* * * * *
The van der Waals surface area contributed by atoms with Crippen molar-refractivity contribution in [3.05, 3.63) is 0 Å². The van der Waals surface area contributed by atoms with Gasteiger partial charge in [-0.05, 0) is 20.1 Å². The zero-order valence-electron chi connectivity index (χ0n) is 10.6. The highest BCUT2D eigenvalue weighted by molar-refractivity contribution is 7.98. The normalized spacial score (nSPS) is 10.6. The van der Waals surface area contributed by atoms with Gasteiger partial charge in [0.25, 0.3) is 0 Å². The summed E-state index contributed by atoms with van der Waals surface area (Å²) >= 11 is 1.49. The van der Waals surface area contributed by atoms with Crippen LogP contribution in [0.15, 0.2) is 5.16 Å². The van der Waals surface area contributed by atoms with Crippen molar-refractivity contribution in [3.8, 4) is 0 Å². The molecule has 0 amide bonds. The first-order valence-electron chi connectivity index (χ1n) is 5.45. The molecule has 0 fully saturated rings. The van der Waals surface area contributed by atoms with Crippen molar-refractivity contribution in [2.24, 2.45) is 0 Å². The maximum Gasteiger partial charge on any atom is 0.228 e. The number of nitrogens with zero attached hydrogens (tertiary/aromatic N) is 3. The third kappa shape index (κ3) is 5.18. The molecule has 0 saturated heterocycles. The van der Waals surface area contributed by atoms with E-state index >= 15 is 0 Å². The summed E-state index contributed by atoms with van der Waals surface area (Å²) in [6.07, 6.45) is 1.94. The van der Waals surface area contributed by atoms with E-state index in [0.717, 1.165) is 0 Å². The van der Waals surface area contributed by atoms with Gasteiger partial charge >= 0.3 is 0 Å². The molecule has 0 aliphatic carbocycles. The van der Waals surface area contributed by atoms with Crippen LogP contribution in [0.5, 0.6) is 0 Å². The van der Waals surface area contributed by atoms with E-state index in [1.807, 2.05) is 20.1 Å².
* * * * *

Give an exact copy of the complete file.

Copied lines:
The van der Waals surface area contributed by atoms with Crippen molar-refractivity contribution in [3.05, 3.63) is 0 Å². The van der Waals surface area contributed by atoms with Gasteiger partial charge in [-0.05, 0) is 20.1 Å². The zero-order valence-electron chi connectivity index (χ0n) is 10.6. The highest BCUT2D eigenvalue weighted by molar-refractivity contribution is 7.98. The normalized spacial score (nSPS) is 10.6. The van der Waals surface area contributed by atoms with Gasteiger partial charge in [0.25, 0.3) is 0 Å². The summed E-state index contributed by atoms with van der Waals surface area (Å²) >= 11 is 1.49. The van der Waals surface area contributed by atoms with Crippen LogP contribution in [0.15, 0.2) is 5.16 Å². The van der Waals surface area contributed by atoms with Crippen molar-refractivity contribution in [3.8, 4) is 0 Å². The molecule has 0 amide bonds. The first-order valence-electron chi connectivity index (χ1n) is 5.45. The molecule has 0 fully saturated rings. The van der Waals surface area contributed by atoms with Crippen molar-refractivity contribution in [2.24, 2.45) is 0 Å². The maximum Gasteiger partial charge on any atom is 0.228 e. The number of nitrogens with zero attached hydrogens (tertiary/aromatic N) is 3. The third kappa shape index (κ3) is 5.18. The molecule has 0 saturated heterocycles. The van der Waals surface area contributed by atoms with E-state index >= 15 is 0 Å². The summed E-state index contributed by atoms with van der Waals surface area (Å²) in [6.07, 6.45) is 1.94. The van der Waals surface area contributed by atoms with E-state index in [0.717, 1.165) is 0 Å². The van der Waals surface area contributed by atoms with Gasteiger partial charge >= 0.3 is 0 Å². The molecule has 0 aliphatic carbocycles. The van der Waals surface area contributed by atoms with Crippen LogP contribution in [0.5, 0.6) is 0 Å². The van der Waals surface area contributed by atoms with E-state index in [1.807, 2.05) is 20.1 Å².